Two local ensembles close out ‘virtual’ seasons

by Michael Caruso
Posted 7/2/21

Two of the local classical music community’s most cherished and acclaimed resident ensembles closed out their “virtual” seasons with concerts in June. Matthew Glandorf conducted …

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Two local ensembles close out ‘virtual’ seasons


Two of the local classical music community’s most cherished and acclaimed resident ensembles closed out their “virtual” seasons with concerts in June. Matthew Glandorf conducted Choral Arts Philadelphia in a performance of a rarely chosen arrangement of Gabriel Faure’s beloved “Requiem Mass in D minor.” Tempesta di Mare proffered its audiences a feast of love entitled “English Orpheus.”

Although both concerts were, to one degree or another, small and more intimate in scope, both made gargantuan statements about the enduring vitality of each, respective, ensemble as well as about the enduring loyalty of both of their respective audiences. During the Covid-19 lockdown that has lasted an unimaginable 15 months, these two local organizations refused to admit defeat.

And their audiences refused to abandon them in their hours of most pressing need. If anyone ever doubted that Philadelphia’s local classical music scene is still alive and well despite the ravages of a pandemic that has killed more than 600,000 Americans, these two concerts refuted those doubts in ringing tones of musical beauty.


Tempesta’s program was the more free-ranging. The “Orpheus” of the concert’s title was the ancient Greek poet, musician and prophet who was believed to have lived in an archaic period in Greece predating even Homer. His legend – or myth? – gave him supernatural powers to charm all living things with his poetry and music in the name of a love that transcended even death.

Tempesta’s concert was given and recorded in the Atheneum on Rittenhouse Square in Center City Philadelphia. Dedicated to the ancient virtue of knowledge, the venue was the perfect choice for the series of renditions offered by Tempesta’s Chamber Players. But not merely because the musicians were surrounded by stacks of books and manuscripts. Even more to the point, the acoustics proved themselves both bright and resonant.

Guest artist tenor Jacob Perry was the perfect vessel for channeling the fascination English Baroque composers entertained for the legend of Orpheus. Composers such as John Blow and John Dowland all the way forward in time to the epoch’s culminating genius, George Frederic Handel, chose to place their music in the hands and voice of Orpheus, thereby guaranteeing its artistic pedigree.

Perry sang with a consummate command of baroque stylistic affect, unaffected yet crystalline clear diction, impeccable tuning, impassioned phrasing, and effortless projection.  Most important of all, he efficaciously entered into the narrative and emotional world of the poetry of each song, in effect opening up that world behind the words and then delivering his revelation of that world to the listener.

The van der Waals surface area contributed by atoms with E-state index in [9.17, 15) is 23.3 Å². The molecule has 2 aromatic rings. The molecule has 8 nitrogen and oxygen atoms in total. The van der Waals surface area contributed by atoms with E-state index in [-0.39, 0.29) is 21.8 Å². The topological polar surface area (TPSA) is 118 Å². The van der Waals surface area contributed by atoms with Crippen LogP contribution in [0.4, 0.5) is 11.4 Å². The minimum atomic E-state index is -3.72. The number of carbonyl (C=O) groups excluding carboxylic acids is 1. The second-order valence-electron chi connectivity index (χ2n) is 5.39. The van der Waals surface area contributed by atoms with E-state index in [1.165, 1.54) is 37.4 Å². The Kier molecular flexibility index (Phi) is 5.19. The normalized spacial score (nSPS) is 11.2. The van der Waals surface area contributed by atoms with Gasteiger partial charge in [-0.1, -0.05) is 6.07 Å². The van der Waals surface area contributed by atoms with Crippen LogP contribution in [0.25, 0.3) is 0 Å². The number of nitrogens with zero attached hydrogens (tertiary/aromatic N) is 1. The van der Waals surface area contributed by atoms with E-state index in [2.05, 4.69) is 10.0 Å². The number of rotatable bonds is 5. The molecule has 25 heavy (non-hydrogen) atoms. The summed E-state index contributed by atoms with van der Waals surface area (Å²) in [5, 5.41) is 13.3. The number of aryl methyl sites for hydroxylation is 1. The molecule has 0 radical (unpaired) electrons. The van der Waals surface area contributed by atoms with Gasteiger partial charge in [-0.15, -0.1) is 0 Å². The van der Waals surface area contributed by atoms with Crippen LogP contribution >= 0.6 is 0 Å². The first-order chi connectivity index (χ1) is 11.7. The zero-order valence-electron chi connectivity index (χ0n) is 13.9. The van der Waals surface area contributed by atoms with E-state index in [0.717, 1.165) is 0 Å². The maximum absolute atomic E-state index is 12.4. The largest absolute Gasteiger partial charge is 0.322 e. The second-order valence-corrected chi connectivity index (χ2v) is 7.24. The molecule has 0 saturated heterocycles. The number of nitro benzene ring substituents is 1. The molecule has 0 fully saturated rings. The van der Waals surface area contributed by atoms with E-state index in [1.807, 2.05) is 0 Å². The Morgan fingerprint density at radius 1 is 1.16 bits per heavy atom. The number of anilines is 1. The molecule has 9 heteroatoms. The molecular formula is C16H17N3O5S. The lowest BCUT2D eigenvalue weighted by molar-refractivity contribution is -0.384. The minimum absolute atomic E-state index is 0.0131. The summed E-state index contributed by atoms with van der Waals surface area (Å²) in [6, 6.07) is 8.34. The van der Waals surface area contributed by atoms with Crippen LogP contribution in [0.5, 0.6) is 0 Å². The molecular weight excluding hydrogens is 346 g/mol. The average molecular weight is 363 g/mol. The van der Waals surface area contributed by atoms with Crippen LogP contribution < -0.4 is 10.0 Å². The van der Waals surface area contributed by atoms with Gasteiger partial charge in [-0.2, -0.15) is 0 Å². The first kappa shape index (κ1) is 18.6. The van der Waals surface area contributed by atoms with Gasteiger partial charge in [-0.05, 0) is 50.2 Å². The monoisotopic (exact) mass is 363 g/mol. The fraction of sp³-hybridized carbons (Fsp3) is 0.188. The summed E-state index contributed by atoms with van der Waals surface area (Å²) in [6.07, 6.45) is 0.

Of equal interest to a keyboard (piano) player like myself, Tempesta’s resident harpsichordist, Adam Pearl, played a virginal for this recital. Squared and smaller than a harpsichord, the virginal responded to the ministrations of Pearl’s sensitive fingers with dulcet, sustained tones that both supported Perry’s vocal artistry and joined the other players in the band for stylish and forthright playing.


 Faure’s setting of portions of the liturgy of the Catholic Church’s Mass for the Dead (Requiem) is both intimate and powerful. While avoiding the fire-and-brimstone of Giuseppe Verdi’s operatic “Manzoni Requiem Mass,” and professing his own lack of a traditional adherence to the Church’s assurances of life eternal through faith in Jesus Christ, Faure nonetheless created what has remains the most adored “Requiem Mass” in the classical choral repertoire.

Faure’s masterpiece wasn’t composed in one strike of that inspirational bolt of lightning. Rather, it passed through several incarnations before it emerged, in 1900, in the best-known arrangement for solo soprano & baritone, choir and full orchestra. In an odd twist of “local connection,” this version wasn’t performed in the United States until 1931 – in a student concert given in Philadelphia’s Curtis Institute of Music.

Glandorf chose to use David Hill’s arrangement for violin, cello, harp and organ to accompany the two soloists from within a chamber choir of eight. Perhaps due to the placement of the microphones in the sanctuary of the Episcopal Church of the Good Shepherd, Rosemont, where Glandorf is music director, the harp was barely audible while the violin and cello were too intrusive. I couldn’t keep myself from wondering if the balance wouldn’t have been better if only the organ had been employed to accompany the vocalists.

Those vocalists sang beautifully. Glandorf elicited exemplary balance and blend. Soprano soloist Jessica Beebe proffered a full-throated rendition of the ‘Pie Jesu,” bass Jean Bernard Cerin sang with burnished warmth in the “Libera me,” the men evoked Gregorian Chant in the touching “Agnus dei,” and the women were ethereal in the closing “In Paradisum.”

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